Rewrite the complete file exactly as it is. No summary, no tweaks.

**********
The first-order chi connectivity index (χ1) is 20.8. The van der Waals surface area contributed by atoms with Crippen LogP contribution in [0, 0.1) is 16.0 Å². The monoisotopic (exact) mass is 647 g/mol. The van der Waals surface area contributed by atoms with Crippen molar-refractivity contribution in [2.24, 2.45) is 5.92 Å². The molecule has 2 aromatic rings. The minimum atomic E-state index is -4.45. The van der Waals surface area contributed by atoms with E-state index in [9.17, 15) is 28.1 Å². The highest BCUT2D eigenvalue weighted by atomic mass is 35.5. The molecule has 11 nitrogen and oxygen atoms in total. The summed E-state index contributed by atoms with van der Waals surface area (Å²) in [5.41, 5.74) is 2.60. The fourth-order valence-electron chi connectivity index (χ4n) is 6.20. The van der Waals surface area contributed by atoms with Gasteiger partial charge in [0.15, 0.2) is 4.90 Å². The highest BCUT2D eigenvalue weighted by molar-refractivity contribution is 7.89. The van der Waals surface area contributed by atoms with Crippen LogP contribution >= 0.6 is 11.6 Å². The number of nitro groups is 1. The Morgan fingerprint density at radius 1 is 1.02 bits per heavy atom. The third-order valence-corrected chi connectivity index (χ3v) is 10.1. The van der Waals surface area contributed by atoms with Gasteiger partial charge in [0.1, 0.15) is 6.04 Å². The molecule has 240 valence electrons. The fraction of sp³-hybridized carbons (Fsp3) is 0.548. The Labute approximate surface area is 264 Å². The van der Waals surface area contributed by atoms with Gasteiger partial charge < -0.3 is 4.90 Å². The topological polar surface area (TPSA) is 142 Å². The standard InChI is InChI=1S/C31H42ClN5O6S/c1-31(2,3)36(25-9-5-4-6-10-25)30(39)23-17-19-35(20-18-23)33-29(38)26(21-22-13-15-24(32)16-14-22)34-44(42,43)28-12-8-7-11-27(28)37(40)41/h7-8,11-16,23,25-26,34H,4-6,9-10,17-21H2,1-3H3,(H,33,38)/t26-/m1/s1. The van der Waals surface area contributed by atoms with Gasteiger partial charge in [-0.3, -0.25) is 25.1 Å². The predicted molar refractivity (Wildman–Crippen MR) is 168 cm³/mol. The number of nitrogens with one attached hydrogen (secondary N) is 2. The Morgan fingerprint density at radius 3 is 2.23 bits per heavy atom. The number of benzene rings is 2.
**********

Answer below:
The first-order chi connectivity index (χ1) is 20.8. The van der Waals surface area contributed by atoms with Crippen LogP contribution in [0, 0.1) is 16.0 Å². The monoisotopic (exact) mass is 647 g/mol. The van der Waals surface area contributed by atoms with Crippen molar-refractivity contribution in [2.24, 2.45) is 5.92 Å². The molecule has 2 aromatic rings. The minimum atomic E-state index is -4.45. The van der Waals surface area contributed by atoms with E-state index in [9.17, 15) is 28.1 Å². The highest BCUT2D eigenvalue weighted by atomic mass is 35.5. The molecule has 11 nitrogen and oxygen atoms in total. The summed E-state index contributed by atoms with van der Waals surface area (Å²) in [5.41, 5.74) is 2.60. The fourth-order valence-electron chi connectivity index (χ4n) is 6.20. The van der Waals surface area contributed by atoms with Gasteiger partial charge in [0.15, 0.2) is 4.90 Å². The highest BCUT2D eigenvalue weighted by molar-refractivity contribution is 7.89. The van der Waals surface area contributed by atoms with Crippen LogP contribution >= 0.6 is 11.6 Å². The number of nitro groups is 1. The Morgan fingerprint density at radius 1 is 1.02 bits per heavy atom. The third-order valence-corrected chi connectivity index (χ3v) is 10.1. The van der Waals surface area contributed by atoms with Gasteiger partial charge in [0.1, 0.15) is 6.04 Å². The molecule has 240 valence electrons. The fraction of sp³-hybridized carbons (Fsp3) is 0.548. The Labute approximate surface area is 264 Å². The van der Waals surface area contributed by atoms with Gasteiger partial charge < -0.3 is 4.90 Å². The topological polar surface area (TPSA) is 142 Å². The standard InChI is InChI=1S/C31H42ClN5O6S/c1-31(2,3)36(25-9-5-4-6-10-25)30(39)23-17-19-35(20-18-23)33-29(38)26(21-22-13-15-24(32)16-14-22)34-44(42,43)28-12-8-7-11-27(28)37(40)41/h7-8,11-16,23,25-26,34H,4-6,9-10,17-21H2,1-3H3,(H,33,38)/t26-/m1/s1. The van der Waals surface area contributed by atoms with Gasteiger partial charge in [-0.3, -0.25) is 25.1 Å². The predicted molar refractivity (Wildman–Crippen MR) is 168 cm³/mol. The number of nitrogens with one attached hydrogen (secondary N) is 2. The Morgan fingerprint density at radius 3 is 2.23 bits per heavy atom. The number of benzene rings is 2.